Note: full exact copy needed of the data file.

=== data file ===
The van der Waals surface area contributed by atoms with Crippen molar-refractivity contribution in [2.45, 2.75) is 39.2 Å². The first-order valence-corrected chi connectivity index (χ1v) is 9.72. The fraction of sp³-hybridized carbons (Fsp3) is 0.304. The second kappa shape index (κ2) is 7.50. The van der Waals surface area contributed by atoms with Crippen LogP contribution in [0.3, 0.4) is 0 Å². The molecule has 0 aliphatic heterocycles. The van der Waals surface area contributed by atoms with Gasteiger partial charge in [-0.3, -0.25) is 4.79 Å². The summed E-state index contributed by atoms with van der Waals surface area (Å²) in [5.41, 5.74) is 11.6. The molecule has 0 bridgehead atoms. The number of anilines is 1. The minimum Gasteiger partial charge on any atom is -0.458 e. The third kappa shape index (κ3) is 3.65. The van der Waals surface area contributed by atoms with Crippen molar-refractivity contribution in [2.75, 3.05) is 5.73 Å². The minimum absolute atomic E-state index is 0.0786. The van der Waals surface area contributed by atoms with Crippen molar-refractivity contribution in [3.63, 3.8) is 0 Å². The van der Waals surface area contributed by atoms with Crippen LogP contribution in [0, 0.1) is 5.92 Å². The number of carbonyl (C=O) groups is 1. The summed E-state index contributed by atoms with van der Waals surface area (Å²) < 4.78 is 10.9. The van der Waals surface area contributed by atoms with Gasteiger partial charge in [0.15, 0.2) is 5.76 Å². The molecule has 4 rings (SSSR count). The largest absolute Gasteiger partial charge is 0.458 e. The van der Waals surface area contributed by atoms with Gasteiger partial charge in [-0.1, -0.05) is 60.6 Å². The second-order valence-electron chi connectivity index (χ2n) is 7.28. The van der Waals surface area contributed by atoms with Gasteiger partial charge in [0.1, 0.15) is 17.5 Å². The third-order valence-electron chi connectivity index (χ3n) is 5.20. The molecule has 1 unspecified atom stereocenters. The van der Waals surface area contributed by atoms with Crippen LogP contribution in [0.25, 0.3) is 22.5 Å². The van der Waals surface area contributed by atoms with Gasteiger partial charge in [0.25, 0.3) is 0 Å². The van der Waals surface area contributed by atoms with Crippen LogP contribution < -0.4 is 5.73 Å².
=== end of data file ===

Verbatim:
The van der Waals surface area contributed by atoms with Crippen molar-refractivity contribution in [2.45, 2.75) is 39.2 Å². The first-order valence-corrected chi connectivity index (χ1v) is 9.72. The fraction of sp³-hybridized carbons (Fsp3) is 0.304. The second kappa shape index (κ2) is 7.50. The van der Waals surface area contributed by atoms with Crippen LogP contribution in [0.3, 0.4) is 0 Å². The molecule has 0 aliphatic heterocycles. The van der Waals surface area contributed by atoms with Gasteiger partial charge in [-0.3, -0.25) is 4.79 Å². The summed E-state index contributed by atoms with van der Waals surface area (Å²) in [5.41, 5.74) is 11.6. The molecule has 0 bridgehead atoms. The number of anilines is 1. The minimum Gasteiger partial charge on any atom is -0.458 e. The third kappa shape index (κ3) is 3.65. The van der Waals surface area contributed by atoms with Crippen molar-refractivity contribution in [2.75, 3.05) is 5.73 Å². The minimum absolute atomic E-state index is 0.0786. The van der Waals surface area contributed by atoms with Crippen molar-refractivity contribution in [3.63, 3.8) is 0 Å². The van der Waals surface area contributed by atoms with Crippen LogP contribution in [0, 0.1) is 5.92 Å². The number of carbonyl (C=O) groups is 1. The summed E-state index contributed by atoms with van der Waals surface area (Å²) < 4.78 is 10.9. The van der Waals surface area contributed by atoms with Gasteiger partial charge in [0.15, 0.2) is 5.76 Å². The molecule has 4 rings (SSSR count). The largest absolute Gasteiger partial charge is 0.458 e. The van der Waals surface area contributed by atoms with Gasteiger partial charge in [-0.1, -0.05) is 60.6 Å². The second-order valence-electron chi connectivity index (χ2n) is 7.28. The van der Waals surface area contributed by atoms with Gasteiger partial charge in [0.1, 0.15) is 17.5 Å². The third-order valence-electron chi connectivity index (χ3n) is 5.20. The molecule has 1 unspecified atom stereocenters. The van der Waals surface area contributed by atoms with Crippen LogP contribution in [0.25, 0.3) is 22.5 Å². The van der Waals surface area contributed by atoms with Gasteiger partial charge in [0.25, 0.3) is 0 Å². The van der Waals surface area contributed by atoms with Crippen LogP contribution < -0.4 is 5.73 Å².